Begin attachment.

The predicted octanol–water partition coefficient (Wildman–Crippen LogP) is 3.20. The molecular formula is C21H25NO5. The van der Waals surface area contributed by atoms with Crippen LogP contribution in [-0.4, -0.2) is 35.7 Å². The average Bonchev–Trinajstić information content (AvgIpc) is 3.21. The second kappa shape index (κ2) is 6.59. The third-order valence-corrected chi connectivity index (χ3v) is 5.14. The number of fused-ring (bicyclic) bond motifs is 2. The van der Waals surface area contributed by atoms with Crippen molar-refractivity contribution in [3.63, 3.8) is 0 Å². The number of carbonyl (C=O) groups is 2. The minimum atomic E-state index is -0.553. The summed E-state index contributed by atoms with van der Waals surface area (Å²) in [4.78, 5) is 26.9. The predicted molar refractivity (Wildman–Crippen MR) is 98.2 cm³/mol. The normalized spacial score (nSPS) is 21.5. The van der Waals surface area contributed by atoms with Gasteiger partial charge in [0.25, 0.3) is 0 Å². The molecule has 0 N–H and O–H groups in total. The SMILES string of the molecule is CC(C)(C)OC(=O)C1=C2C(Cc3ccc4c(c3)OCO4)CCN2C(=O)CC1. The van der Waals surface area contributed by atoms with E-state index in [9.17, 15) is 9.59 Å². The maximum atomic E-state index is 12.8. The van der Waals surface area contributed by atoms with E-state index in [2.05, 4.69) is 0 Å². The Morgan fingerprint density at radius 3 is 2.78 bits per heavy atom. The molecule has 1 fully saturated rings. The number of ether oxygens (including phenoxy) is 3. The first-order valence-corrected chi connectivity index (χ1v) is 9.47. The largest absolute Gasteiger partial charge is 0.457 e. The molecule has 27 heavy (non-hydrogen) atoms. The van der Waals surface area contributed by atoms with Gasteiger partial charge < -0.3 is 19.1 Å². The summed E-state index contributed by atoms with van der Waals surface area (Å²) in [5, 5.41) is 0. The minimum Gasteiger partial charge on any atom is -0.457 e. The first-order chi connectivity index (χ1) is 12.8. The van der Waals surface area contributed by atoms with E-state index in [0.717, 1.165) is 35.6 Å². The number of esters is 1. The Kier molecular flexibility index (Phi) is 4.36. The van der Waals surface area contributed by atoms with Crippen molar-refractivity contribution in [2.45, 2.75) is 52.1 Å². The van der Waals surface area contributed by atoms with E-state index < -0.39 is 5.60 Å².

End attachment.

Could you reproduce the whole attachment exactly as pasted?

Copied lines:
The predicted octanol–water partition coefficient (Wildman–Crippen LogP) is 3.20. The molecular formula is C21H25NO5. The van der Waals surface area contributed by atoms with Crippen LogP contribution in [-0.4, -0.2) is 35.7 Å². The average Bonchev–Trinajstić information content (AvgIpc) is 3.21. The second kappa shape index (κ2) is 6.59. The third-order valence-corrected chi connectivity index (χ3v) is 5.14. The number of fused-ring (bicyclic) bond motifs is 2. The van der Waals surface area contributed by atoms with Crippen molar-refractivity contribution in [3.63, 3.8) is 0 Å². The number of carbonyl (C=O) groups is 2. The minimum atomic E-state index is -0.553. The summed E-state index contributed by atoms with van der Waals surface area (Å²) in [4.78, 5) is 26.9. The predicted molar refractivity (Wildman–Crippen MR) is 98.2 cm³/mol. The normalized spacial score (nSPS) is 21.5. The van der Waals surface area contributed by atoms with Gasteiger partial charge in [0.25, 0.3) is 0 Å². The molecule has 0 N–H and O–H groups in total. The SMILES string of the molecule is CC(C)(C)OC(=O)C1=C2C(Cc3ccc4c(c3)OCO4)CCN2C(=O)CC1. The van der Waals surface area contributed by atoms with E-state index in [9.17, 15) is 9.59 Å². The maximum atomic E-state index is 12.8. The van der Waals surface area contributed by atoms with E-state index in [2.05, 4.69) is 0 Å². The Morgan fingerprint density at radius 3 is 2.78 bits per heavy atom. The molecule has 1 fully saturated rings. The number of ether oxygens (including phenoxy) is 3. The first-order valence-corrected chi connectivity index (χ1v) is 9.47. The largest absolute Gasteiger partial charge is 0.457 e. The molecule has 27 heavy (non-hydrogen) atoms. The van der Waals surface area contributed by atoms with Gasteiger partial charge < -0.3 is 19.1 Å². The summed E-state index contributed by atoms with van der Waals surface area (Å²) in [5, 5.41) is 0. The minimum Gasteiger partial charge on any atom is -0.457 e. The first-order chi connectivity index (χ1) is 12.8. The van der Waals surface area contributed by atoms with E-state index in [0.717, 1.165) is 35.6 Å². The number of esters is 1. The Kier molecular flexibility index (Phi) is 4.36. The van der Waals surface area contributed by atoms with Crippen molar-refractivity contribution in [2.45, 2.75) is 52.1 Å². The van der Waals surface area contributed by atoms with E-state index < -0.39 is 5.60 Å².